A 230-year-old White Oak Tree Planted On George Washington’s Mount Vernon Estate Falls Over

Mount Vernon director of horticulture Dean Norton is seen chiseling at part of the 230-year-old white oak that fell across a road on George Washington’s historic property November 4

It was probably a sapling when George Washington returned to Mount Vernon in 1783, triumphant after his victory in the Revolutionary War.

It was probably there on the estate in 1787 when he left for the Constitutional Convention in Philadelphia, and it grew during his terms as the country’s first president. It was there when he came home for good, and when he died in 1799.

Droughts came and went, along with two centuries of American history. (Civil War soldiers carved insignia in its bark.) Then, late one night earlier this month, the tired old white oak gave out and came crashing down across a road in the woods.

Caretakers on the grounds of Mount Vernon heard it fall just before midnight on Nov. 4.

“Middle of the night,” Dean Norton, Mount Vernon’s director of horticulture, said Thursday. “No wind. It just falls over.”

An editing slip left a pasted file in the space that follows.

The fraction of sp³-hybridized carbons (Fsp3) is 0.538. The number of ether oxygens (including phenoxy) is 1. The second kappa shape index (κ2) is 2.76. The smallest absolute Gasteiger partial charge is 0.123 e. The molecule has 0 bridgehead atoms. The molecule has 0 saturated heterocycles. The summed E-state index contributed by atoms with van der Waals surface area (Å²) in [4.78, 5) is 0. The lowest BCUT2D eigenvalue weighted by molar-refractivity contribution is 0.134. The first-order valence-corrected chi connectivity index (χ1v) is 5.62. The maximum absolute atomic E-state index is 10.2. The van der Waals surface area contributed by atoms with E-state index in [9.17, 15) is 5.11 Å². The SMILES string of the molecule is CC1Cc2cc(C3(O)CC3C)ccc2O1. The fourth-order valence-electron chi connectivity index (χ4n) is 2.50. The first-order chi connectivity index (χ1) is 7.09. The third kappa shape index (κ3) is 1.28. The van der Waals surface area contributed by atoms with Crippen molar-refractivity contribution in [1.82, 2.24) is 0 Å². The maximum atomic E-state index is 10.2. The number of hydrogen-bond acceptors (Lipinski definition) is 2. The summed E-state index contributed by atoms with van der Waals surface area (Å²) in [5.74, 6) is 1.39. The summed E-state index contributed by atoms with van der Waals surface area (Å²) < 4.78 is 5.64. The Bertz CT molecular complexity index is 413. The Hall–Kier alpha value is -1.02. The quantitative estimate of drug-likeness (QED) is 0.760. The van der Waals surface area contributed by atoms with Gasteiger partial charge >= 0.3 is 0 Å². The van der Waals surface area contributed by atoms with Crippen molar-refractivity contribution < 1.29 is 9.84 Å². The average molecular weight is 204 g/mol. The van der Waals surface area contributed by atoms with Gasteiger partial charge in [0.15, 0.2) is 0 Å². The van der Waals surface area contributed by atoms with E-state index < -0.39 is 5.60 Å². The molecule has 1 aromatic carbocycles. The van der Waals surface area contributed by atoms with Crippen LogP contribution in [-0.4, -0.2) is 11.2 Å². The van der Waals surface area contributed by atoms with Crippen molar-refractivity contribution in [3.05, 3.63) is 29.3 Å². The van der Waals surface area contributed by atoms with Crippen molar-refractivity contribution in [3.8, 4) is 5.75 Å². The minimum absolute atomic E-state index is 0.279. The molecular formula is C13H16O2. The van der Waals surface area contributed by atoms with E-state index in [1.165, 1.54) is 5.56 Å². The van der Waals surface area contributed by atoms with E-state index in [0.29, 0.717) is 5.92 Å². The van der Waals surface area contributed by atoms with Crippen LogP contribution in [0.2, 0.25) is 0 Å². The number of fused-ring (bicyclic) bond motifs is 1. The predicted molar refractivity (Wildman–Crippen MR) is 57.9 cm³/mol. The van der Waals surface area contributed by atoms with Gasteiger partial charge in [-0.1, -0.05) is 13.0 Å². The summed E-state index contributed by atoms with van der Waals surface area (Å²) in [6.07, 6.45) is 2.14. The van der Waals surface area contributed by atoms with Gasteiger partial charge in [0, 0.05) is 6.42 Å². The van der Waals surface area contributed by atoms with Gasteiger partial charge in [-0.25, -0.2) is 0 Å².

It was about 115 feet tall, 12 feet around, and at roughly age 230, it was almost as old as the United States.

Witness to so much history, “trees just give up, on occasion,” Norton said. It wasn’t sick. “It just was its time.”

The tree dated at least to 1780, he said. Once it had fallen, and was cut, he was able to carefully measure the tree rings that help date a tree and tell its story.

“Oak tree rings are probably some of the easiest rings to count,” he said. “They’re really distinctive.” He said his count is conservative. “The tree could be older than 1780, but I can honestly say that it at least goes back to that.”

George Washington owned the Mount Vernon plantation, along with its home and more than 100 enslaved people, from 1761 until he died. He and his wife, Martha, are buried on the property, which is on the Potomac River about 15 miles south of Washington.

Norton said there is also a possibility that Washington had purposely transplanted the tree from the local woods. It had stood in what looked like a man-made triangle of three trees, all the same age, all the same kind, and never cut down.

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SOURCE: The Washington Post, Michael E. Ruane